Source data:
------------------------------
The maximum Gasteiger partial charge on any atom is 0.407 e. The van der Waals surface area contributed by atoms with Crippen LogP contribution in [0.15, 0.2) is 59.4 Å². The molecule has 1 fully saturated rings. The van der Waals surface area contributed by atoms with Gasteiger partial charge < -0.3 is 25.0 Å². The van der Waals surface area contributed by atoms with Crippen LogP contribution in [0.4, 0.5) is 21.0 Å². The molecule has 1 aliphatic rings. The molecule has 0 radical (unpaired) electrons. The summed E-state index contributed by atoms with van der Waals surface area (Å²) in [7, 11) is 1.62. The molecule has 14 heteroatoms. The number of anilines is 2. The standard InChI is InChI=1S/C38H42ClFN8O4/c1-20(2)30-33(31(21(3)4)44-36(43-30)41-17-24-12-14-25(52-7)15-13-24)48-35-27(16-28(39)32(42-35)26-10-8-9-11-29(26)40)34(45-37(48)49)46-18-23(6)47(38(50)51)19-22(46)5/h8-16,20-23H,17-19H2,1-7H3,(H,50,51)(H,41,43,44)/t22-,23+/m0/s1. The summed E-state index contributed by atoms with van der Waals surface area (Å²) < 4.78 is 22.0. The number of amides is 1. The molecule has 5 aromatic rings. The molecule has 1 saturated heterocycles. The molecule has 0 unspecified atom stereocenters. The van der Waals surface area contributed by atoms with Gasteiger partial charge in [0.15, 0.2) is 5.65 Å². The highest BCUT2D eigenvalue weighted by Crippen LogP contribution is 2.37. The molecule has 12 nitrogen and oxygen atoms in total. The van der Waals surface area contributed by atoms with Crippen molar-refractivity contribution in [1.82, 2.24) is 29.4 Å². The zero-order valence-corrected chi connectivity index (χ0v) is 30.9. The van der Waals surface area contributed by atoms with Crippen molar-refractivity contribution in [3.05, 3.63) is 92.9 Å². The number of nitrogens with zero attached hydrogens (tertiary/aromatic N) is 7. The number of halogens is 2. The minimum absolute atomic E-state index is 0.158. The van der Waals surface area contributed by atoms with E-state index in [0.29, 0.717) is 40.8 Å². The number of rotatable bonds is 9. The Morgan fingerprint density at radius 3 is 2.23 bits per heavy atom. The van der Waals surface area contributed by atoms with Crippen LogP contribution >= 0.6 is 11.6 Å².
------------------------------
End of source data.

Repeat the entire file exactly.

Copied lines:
The maximum Gasteiger partial charge on any atom is 0.407 e. The van der Waals surface area contributed by atoms with Crippen LogP contribution in [0.15, 0.2) is 59.4 Å². The molecule has 1 fully saturated rings. The van der Waals surface area contributed by atoms with Gasteiger partial charge < -0.3 is 25.0 Å². The van der Waals surface area contributed by atoms with Crippen LogP contribution in [0.4, 0.5) is 21.0 Å². The molecule has 1 aliphatic rings. The molecule has 0 radical (unpaired) electrons. The summed E-state index contributed by atoms with van der Waals surface area (Å²) in [7, 11) is 1.62. The molecule has 14 heteroatoms. The number of anilines is 2. The standard InChI is InChI=1S/C38H42ClFN8O4/c1-20(2)30-33(31(21(3)4)44-36(43-30)41-17-24-12-14-25(52-7)15-13-24)48-35-27(16-28(39)32(42-35)26-10-8-9-11-29(26)40)34(45-37(48)49)46-18-23(6)47(38(50)51)19-22(46)5/h8-16,20-23H,17-19H2,1-7H3,(H,50,51)(H,41,43,44)/t22-,23+/m0/s1. The summed E-state index contributed by atoms with van der Waals surface area (Å²) < 4.78 is 22.0. The number of amides is 1. The molecule has 5 aromatic rings. The molecule has 1 saturated heterocycles. The molecule has 0 unspecified atom stereocenters. The van der Waals surface area contributed by atoms with Gasteiger partial charge in [0.15, 0.2) is 5.65 Å². The highest BCUT2D eigenvalue weighted by Crippen LogP contribution is 2.37. The molecule has 12 nitrogen and oxygen atoms in total. The van der Waals surface area contributed by atoms with Crippen molar-refractivity contribution in [1.82, 2.24) is 29.4 Å². The zero-order valence-corrected chi connectivity index (χ0v) is 30.9. The van der Waals surface area contributed by atoms with Crippen molar-refractivity contribution in [3.05, 3.63) is 92.9 Å². The number of nitrogens with zero attached hydrogens (tertiary/aromatic N) is 7. The number of halogens is 2. The minimum absolute atomic E-state index is 0.158. The van der Waals surface area contributed by atoms with E-state index in [0.29, 0.717) is 40.8 Å². The number of rotatable bonds is 9. The Morgan fingerprint density at radius 3 is 2.23 bits per heavy atom. The van der Waals surface area contributed by atoms with Crippen LogP contribution >= 0.6 is 11.6 Å².